Common Award Manufacturer Shortcuts to Avoid

Samantha Mikos

When it comes to the design concept of a custom award, the possibilities are endless. To keep a competitive advantage, many manufactures work by the motto, “your wish is our command.”

Can’t decide between the elegance of crystal or the sleek quality of metal? No need to worry – just pair them together for a unique, modern design. Thinking your award would look great with a splash of color? Introduce an element of color fill and the sky is the limit.  

When it comes down to it, a recognition manufacturer can promise you the world. That is, until you receive your order and quality is compromised.   

The actual implementation of these processes is where things can get a bit tricky. With rising tariffs and the ever-advancing need to cut costs, it is common for suppliers to take shortcuts to save a quick buck.  

After being in the recognition business for twelve years, there isn’t a shortcut we haven’t seen. We broke down this list to take a deeper dive into the most common shortcuts that potential buyers must keep in mind when planning for an upcoming recognition project.  

1. Laser Etching Glass or Crystal

We picked this common shortcut first because although it may be done with good intentions, it is a very simple technique that can have a catastrophic effect. Instead of elegantly frosting the material, it creates small breaks in the decoration, and sometimes in more severe instances, it can shatter the material.   

This faulty process ultimately creates a personalization look and feel that is less optimal and does not have depth. To find out if a manufacturer uses laser etching, examine the graphic on the piece. If the resolution looks low-quality or you notice a pixilation, chances are, a shortcut was taken. 

To avoid this mishap, request a process technique called sand etching. This will highlight the details of the design and will heighten any personalization to a classic, elegant look. 

2. Spray Painting the Color 

When implementing a color fill on crystal or glass, spray painting has become a more regular approach. Not only does this save money, but it saves time and allows for mass scalability. Even though it can seem more efficient, spray paint results are inconsistent and thin.  

The proper method to introduce a color fill is with enamel paint. This will give the piece a high-quality color that is not see-through. The only downside is that this method is done by hand, leading to a more time-consuming project and most likely a bit more costly.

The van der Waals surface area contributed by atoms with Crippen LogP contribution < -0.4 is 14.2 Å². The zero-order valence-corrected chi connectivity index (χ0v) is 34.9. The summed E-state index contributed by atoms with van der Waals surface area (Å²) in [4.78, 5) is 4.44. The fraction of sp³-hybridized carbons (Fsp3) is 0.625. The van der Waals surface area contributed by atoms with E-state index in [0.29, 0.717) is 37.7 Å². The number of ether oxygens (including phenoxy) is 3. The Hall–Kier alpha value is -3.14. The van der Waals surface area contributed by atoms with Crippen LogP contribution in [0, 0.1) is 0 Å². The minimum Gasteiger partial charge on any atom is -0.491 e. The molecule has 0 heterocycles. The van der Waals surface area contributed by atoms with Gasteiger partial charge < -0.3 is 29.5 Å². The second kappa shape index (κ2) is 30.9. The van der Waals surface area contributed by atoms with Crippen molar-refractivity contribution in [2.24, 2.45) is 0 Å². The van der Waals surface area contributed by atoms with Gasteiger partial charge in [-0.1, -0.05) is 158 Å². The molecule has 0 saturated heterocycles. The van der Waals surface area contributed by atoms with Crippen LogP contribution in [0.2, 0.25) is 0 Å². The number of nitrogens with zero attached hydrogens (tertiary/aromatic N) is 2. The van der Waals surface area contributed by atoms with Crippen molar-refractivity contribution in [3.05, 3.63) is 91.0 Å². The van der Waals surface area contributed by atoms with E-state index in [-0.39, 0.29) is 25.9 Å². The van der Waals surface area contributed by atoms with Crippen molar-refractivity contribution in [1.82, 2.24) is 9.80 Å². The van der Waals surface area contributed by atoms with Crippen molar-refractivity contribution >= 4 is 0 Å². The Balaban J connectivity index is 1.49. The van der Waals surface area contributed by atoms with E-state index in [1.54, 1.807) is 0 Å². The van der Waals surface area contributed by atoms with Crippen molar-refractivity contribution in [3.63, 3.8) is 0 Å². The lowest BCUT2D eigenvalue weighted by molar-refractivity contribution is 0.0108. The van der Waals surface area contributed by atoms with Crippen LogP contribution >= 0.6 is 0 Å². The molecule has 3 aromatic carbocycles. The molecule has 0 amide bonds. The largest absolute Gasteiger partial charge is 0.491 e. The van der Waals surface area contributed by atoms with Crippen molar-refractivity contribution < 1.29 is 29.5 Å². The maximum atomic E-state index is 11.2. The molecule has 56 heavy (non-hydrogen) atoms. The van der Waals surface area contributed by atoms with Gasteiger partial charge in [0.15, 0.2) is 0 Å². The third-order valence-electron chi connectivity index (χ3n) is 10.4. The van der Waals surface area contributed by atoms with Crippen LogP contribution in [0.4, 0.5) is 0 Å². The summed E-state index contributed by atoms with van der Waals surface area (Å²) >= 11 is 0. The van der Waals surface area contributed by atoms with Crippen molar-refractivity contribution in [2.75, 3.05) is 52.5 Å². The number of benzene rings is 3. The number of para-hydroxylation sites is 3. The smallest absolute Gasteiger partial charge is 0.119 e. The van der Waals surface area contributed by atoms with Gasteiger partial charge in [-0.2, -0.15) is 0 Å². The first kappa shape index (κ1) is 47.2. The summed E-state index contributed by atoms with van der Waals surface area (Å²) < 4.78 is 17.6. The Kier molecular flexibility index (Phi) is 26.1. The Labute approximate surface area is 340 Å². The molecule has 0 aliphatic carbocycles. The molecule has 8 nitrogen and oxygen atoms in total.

Even with the time constraint, the results are incomparable. Enamel fill will not leave bubbles but instead a smooth, rich color finish. To top it off, these types of enamel paints can efficiently align with company branded colors through a procedure called Pantone Matching System (PMS). 

3. Flash Plating 

Electroplating is a process of binding a layer of one material onto another material. Manufacturers choose this process to protect the bottom layer material from oxidization, where the material can tarnish, lose color or even develop small cracks.  

With metal statues, it is very common for suppliers to take shortcuts and not properly electroplate. As a result, the final plating is thin, low quality and makes any personalization look fuzzy. Unfortunately, this shortcut causes the award to have a short shelf life before deterioration issues arise. 

4. Using Plaster to Add Weight 

Weight does not always equate to higher quality materials, but it is a popular requirement when specifying design details. We equate heavy weight to higher quality and will justify spending more on a project to make sure that a recipient feels that experience.  

There are three ways to recreate that heavy feeling with an award. The first way to achieve this effect is to create an entire base out of one solid material (usually metal). The second proper method is to input a slug of a thick, dense material into the base of a piece. Once this piece is capped, there is no noticeable difference. 

The third method is the cheapest method, clearly defining it as a shortcut. This method is performed by filling a base with plaster. Not only is this a cheap material, but it tends to crumble and fall out of the product. In the end, plaster fills cause more problems than good.   

To learn more about how avoid these shortcuts and ensure high quality design implementation, connect with our team of industry experts.